The ratio of patients/patient relatives who stated that they were afraid of anaesthesia was 53.3%, and a higher rate was observed in women than in men (58.7% vs. 47.1%; P=0.020). One-fifth (21.3%) of the participants were afraid of waking up during surgery, 22.3% were of feeling pain during surgery, 17.5% were afraid of nausea-vomiting, 14.5% were afraid of losing consciousness and saying something they did not want to, 8% were afraid of having a sore throat, 34.5% were scared about not being able to wake up from anaesthesia, and 13.5% were afraid of death. Nausea-vomiting (22.1% vs. 12.3%; P=0.010) and fear of not waking up from anaesthesia (42.3% vs. 25.7%; P < 0.001) were found to be higher in women compared with men (Table 4).

For the question, “What do you think about post-surgery pain?”, 35.5% of the patients/patient relatives answered “It is a normal situation, I can tolerate it”, 8.5% said “I think it is a sign of recovery”, 28% responded “I think it will be an unbearable situation, I would definitely like my pain to stop”, and 28% as “The important thing is the treatment of my primary disease, I don’t care if I have pain or not.” The ratio of participants who answered, “It is a normal situation, I can tolerate it” was higher in men, and the rate of those who answered “I think it will be an unbearable situation, I would definitely like my pain to stop” was higher in women. In addition, the ratio of those who wanted postoperative pain to stop was found to be significantly higher for patients who had undergone surgery previously (Figure 1).


Discussion

Along with the development of technology, anaesthesia practice has made considerable progress in recent years.1 Despite these developments, society has limited knowledge about anaesthesia practices, anaesthetists’ duties, and responsibilities according to several studies performed worldwide.1,5,12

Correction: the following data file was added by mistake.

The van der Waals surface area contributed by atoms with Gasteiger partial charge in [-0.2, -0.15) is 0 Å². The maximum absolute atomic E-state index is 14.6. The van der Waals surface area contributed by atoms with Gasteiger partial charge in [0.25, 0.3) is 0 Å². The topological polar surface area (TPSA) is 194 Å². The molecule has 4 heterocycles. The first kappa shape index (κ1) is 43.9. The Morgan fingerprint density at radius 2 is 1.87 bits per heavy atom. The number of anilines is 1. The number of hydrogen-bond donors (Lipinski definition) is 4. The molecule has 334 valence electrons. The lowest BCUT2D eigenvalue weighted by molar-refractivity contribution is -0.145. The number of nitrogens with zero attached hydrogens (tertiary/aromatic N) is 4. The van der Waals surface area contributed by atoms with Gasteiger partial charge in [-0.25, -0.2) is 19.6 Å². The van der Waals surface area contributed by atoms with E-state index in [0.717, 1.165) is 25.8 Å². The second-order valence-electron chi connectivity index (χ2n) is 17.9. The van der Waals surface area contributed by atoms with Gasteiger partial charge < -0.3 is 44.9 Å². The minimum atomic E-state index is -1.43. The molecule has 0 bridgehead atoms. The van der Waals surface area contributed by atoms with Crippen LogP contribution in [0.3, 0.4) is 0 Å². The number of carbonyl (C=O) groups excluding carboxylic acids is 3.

The results of studies conducted to determine whether anaesthetists were specialists varied across countries. For instance, 51.75% of patients in Brazil,13 55.3% of the patients in Saudi Arabia,5 56% of patients in Pakistan,12 59% of patients in Latin America,4 74.8% of patients in South Korea,14 86% of patients in the state Minnesota in the United States of America (USA),15 92.3% of patients in Israel7, and 99% of patients in Switzerland16 knew that the anaesthetist was a specialist physician. According to the results of these studies, it can be asserted that, in line with the development level of countries, there is an increase in the percentage of knowledge of the anaesthetist. In the present study, 69% of the participants stated that the anaesthetist was a specialist physician with education in anaesthesia. In comparison with the results of studies performed across the world, it can be said that this percentage is about average. Nevertheless, the anaesthetist, in whom patients entrust their lives, was still not known by one-third of the participants of our study. The reasons for the inadequacy of knowledge about anaesthetists may be that the patients present to a surgeon first, they are forwarded by the surgeon to the anaesthetist, and their meetings with the anaesthetist were short relative to their encounters with other specialist physicians.